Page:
It is difficult to point to an aspect of Jungian psychology that does not touch on mind, body and healing in some way. In this book Raya Jones draws on the triad of body, mind and healing and (re)presents it as a domain of ongoing uncertainty within which Jung’s answers stir up further questions.
Contributors from both clinical and scholarly backgrounds offer a variety of cultural and historical perspectives. Areas of discussion include:
- the psychosomatic nature of patients’ problems
- transference and counter-transference
- therapeutic techniques centred on movement or touch.
Striking a delicate balance between theory-centred and practice-oriented approaches Body, Mind and Healing After Jung is essential reading for all Jungians.
Table of Contents
Jones, Introduction. Maoz and Arbit, Returning to Life: Trauma Survivors’ Quest for Reintegration. Romanyshyn, The Body in Psychotherapy: Contributions of Merleau-Ponty. Sherwood, The Embodied Psyche: Movement, Sensation, Affect. Jones, The ‘Child’ Motif in Theorizing about Embodied Subjectivity. Saban, Fleshing Out the Psyche: Jung, Psychology and the Body. Saban, Staging the Self: Performance, Individuation and Embodiment. Muramoto, The Buddhist Concept of Mind and Body in Diversity. Miller, A Sami Healer’s Diagnosis: A Case of Embodied Countertransference? Nakamura, Struggles, Commercialism, ‘Ideal’ Feminine Images and Internal Oppression: Eating Disorders and the Pursuit of Thinness in Japan. Barone-Chapman, Pregnant Pause: Procreative Desire, Reproductive Technology and Narrative Shifts at Midlife. Dowd, Mind the Gap: Explorations in the Subtle Geography of Identity. Farah, The Body in the Postmodern World – A Jungian Approach. Ribeiro-Blanchard, Seixas and Rios, The Body in Psychotherapy: Calatonia and Subtle Touch Techniques. Fuselier and Winegarden, ‘Crouching Tiger, Hidden Dragon’: The Transformative Power of Posture and Breath.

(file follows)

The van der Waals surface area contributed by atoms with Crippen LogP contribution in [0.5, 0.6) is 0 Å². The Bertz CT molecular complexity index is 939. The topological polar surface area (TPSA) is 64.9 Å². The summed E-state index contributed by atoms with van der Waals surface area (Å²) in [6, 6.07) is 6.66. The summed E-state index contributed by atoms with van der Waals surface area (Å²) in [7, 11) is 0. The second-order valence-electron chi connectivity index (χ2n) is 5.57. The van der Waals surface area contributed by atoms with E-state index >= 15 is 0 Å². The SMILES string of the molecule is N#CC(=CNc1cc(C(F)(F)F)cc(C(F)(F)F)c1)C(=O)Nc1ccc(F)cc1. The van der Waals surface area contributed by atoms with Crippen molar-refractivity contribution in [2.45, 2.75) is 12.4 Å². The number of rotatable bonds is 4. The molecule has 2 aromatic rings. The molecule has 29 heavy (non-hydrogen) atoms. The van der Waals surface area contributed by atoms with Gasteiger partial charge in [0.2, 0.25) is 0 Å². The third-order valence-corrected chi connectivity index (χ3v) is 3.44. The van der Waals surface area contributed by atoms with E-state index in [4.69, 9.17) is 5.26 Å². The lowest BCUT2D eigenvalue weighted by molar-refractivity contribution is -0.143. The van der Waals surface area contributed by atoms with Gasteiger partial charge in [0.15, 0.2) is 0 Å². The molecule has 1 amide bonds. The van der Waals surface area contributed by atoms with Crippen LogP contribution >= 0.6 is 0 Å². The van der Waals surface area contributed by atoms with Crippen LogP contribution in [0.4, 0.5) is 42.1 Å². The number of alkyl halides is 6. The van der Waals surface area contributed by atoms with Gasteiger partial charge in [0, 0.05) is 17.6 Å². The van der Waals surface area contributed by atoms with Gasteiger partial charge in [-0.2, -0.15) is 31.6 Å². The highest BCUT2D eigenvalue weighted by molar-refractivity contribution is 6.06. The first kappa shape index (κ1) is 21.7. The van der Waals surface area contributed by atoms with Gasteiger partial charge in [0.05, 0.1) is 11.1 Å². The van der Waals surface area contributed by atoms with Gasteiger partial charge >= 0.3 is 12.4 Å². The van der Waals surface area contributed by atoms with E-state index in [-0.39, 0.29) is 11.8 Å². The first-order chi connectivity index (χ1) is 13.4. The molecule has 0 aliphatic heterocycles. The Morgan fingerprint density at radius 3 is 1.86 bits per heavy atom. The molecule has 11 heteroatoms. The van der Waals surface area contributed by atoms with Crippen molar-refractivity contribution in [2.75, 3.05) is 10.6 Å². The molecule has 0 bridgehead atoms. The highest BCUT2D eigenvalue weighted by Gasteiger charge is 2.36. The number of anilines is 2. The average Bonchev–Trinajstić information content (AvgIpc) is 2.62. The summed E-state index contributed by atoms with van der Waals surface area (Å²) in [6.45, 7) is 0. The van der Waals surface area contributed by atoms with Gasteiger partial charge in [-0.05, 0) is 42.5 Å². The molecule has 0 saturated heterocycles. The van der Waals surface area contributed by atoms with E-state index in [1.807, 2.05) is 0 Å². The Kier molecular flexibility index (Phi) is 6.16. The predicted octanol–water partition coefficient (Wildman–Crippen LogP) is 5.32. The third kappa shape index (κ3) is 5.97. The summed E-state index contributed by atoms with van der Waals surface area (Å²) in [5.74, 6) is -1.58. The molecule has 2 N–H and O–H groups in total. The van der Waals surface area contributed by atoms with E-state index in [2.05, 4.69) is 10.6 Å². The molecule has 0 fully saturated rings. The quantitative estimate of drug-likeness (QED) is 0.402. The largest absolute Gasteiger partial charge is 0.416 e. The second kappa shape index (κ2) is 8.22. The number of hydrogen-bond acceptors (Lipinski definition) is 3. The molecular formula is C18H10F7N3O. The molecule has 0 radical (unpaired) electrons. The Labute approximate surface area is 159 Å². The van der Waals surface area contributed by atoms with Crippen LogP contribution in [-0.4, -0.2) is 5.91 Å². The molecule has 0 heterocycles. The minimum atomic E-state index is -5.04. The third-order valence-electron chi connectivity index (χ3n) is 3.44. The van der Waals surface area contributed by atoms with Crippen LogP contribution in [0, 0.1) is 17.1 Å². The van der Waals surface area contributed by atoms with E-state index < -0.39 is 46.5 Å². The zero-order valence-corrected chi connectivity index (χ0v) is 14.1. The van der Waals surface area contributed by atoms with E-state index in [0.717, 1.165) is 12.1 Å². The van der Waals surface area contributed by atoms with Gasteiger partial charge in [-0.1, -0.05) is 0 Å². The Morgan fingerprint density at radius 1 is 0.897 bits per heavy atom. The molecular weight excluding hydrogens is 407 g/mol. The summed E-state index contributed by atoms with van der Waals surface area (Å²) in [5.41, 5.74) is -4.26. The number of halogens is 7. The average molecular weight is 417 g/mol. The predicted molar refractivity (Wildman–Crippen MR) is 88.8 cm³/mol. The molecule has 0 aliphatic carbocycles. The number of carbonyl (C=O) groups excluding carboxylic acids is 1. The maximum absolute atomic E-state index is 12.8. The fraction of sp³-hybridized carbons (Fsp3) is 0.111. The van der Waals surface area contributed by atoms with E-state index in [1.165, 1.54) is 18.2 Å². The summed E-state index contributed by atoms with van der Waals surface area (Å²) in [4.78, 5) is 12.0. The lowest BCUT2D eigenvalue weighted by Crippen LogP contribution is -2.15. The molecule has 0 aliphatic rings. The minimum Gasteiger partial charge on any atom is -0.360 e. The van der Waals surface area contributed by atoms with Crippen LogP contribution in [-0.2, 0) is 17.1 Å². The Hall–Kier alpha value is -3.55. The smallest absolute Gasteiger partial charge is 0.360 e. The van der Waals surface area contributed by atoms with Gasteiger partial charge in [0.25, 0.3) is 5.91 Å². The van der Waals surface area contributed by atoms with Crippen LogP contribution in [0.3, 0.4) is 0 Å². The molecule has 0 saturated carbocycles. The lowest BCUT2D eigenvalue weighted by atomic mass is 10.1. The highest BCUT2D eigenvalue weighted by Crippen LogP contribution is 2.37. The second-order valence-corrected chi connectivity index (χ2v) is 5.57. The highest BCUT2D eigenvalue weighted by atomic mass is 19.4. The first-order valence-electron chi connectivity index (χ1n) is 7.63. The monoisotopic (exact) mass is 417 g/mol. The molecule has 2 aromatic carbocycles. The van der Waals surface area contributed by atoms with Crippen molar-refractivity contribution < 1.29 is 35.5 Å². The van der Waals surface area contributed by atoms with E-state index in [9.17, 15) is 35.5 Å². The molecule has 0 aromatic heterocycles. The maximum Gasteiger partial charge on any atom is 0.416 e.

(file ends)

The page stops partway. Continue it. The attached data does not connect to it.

Raya A. Jones, Ph.D., is a Senior Lecturer at the School of Social Sciences, Cardiff University, and has been an executive committee member of the International Association for Jungian Studies.
"This book offers a welcome interdisciplinary approach to Jungian psychology, with a focus on the embodied nature of the psyche. An important theme is that of the mind as emergent, in terms of neurobiology, personal relationships and the wider cultural context, creating a stimulating dialogue between these different perspectives." - Dr Jean Knox, Training Analyst of the Society of Analytical Psychology, Consultant Editor of the Journal of Analytical Psychology and Honorary Senior Lecturer at the University of Kent, UK
"A set of bold discourses, validating the body as central to the intersubjective field that is contemporary therapy." - Dr Dale Mathers, professional member of the Association of Jungian Analysts